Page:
3. Induced stabilization of rafts. Under steady‐state conditions, raft proteins may associate with small unstable rafts, allowing them to diffuse essentially as monomers (Figure 1D). However, the dynamics of these molecules can be altered as the result of a stimulus, leading to the formation of stabilized clustered rafts.24 The lipid shell model also allows for the diffusion of monomeric raft proteins (see Figure 1D),25 although the proposed lifetime and size of lipid shells and small unstable rafts differ.24
Each of the above models makes the implicit assumption that the fraction of continuous nonraft membrane is larger than that of raft domains. However, rafts could potentially act as barriers to the diffusion of nonraft proteins and lipids as well.26 This concept can be understood in terms of a percolating raft model in which the liquid‐ordered phase becomes continuous and the liquid‐disordered phase forms isolated domains.27
BIOPHYSICAL APPROACHES TO STUDY LIPID RAFT DYNAMICS
Biophysical techniques sensitive to lateral diffusion, such as fluorescence recovery after photobleaching (FRAP), fluorescence correlation spectroscopy (FCS), and single particle tracking (SPT), can be used to distinguish between these models. Each of these techniques is sensitive to different aspects of lateral mobility; they complement one another to provide information over a wide range of temporal and spatial scales.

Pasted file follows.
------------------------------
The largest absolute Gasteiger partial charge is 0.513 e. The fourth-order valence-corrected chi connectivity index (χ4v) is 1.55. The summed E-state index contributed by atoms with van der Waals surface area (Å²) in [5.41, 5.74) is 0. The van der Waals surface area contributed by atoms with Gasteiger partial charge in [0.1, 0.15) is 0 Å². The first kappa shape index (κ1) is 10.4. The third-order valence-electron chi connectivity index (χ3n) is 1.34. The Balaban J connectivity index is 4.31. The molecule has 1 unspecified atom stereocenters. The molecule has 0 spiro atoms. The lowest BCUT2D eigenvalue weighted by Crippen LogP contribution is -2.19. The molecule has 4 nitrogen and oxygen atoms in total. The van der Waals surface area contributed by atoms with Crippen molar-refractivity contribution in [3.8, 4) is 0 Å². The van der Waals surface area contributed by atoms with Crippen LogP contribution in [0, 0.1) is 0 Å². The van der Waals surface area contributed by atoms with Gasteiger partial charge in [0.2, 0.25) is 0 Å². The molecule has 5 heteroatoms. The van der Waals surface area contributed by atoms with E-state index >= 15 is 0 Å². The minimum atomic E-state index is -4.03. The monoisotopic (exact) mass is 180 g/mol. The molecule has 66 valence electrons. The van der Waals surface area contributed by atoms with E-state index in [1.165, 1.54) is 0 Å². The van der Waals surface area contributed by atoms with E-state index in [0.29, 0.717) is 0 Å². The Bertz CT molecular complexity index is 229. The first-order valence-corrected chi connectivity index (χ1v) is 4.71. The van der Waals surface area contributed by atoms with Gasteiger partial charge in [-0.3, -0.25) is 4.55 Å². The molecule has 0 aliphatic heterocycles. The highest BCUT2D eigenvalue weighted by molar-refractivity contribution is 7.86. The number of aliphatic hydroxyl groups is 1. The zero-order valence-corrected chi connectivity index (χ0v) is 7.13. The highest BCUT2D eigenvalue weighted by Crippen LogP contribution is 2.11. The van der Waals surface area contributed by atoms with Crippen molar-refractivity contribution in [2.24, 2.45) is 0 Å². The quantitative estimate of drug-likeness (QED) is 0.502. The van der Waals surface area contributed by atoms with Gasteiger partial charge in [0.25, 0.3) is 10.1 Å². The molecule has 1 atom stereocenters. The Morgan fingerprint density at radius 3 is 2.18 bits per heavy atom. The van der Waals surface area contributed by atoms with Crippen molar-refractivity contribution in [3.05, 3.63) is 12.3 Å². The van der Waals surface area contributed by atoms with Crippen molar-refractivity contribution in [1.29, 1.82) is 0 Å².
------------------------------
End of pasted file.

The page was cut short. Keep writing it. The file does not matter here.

In FRAP, a population of fluorescently labeled molecules is irreversibly photobleached in a defined region by a rapid, high‐intensity laser pulse (Figure 2A). Recovery of fluorescence, resulting from diffusive exchange with molecules in the surrounding region, is then monitored over time.28 The bleached area can be defined either by a tightly focused laser or a larger region of interest using a scanning laser confocal microscope. In either case, the resulting fluorescence recovery curves are typically characterized by a diffusion coefficient (D) and mobile fraction, the fraction of molecules that are able to recover over the time course of the experiment (Figure 2B). In contrast, FCS monitors fluctuations in fluorescence resulting from the movement of a small number of molecules in and out of a minute volume element defined using confocal optics.29,30 Through autocorrelation analysis, FCS data can provide a measure of the typical residence time of molecules within the volume, which is related to their diffusion coefficient D. Like FCS, SPT is also a technique with single‐molecule sensitivity. Here a protein or lipid of interest is directly labeled with a fluorophore or with a gold bead to which antibodies against the protein of interest have been adsorbed at low densities, allowing for the visualization of individual molecules. Such measurements allow for highly temporally and spatially resolved measurements of the movements of individual molecules. Detailed analysis of the trajectories of individual molecules allows for classification of their modes of motion, including free diffusion, confined diffusion and/or transient confinement, and immobilization.31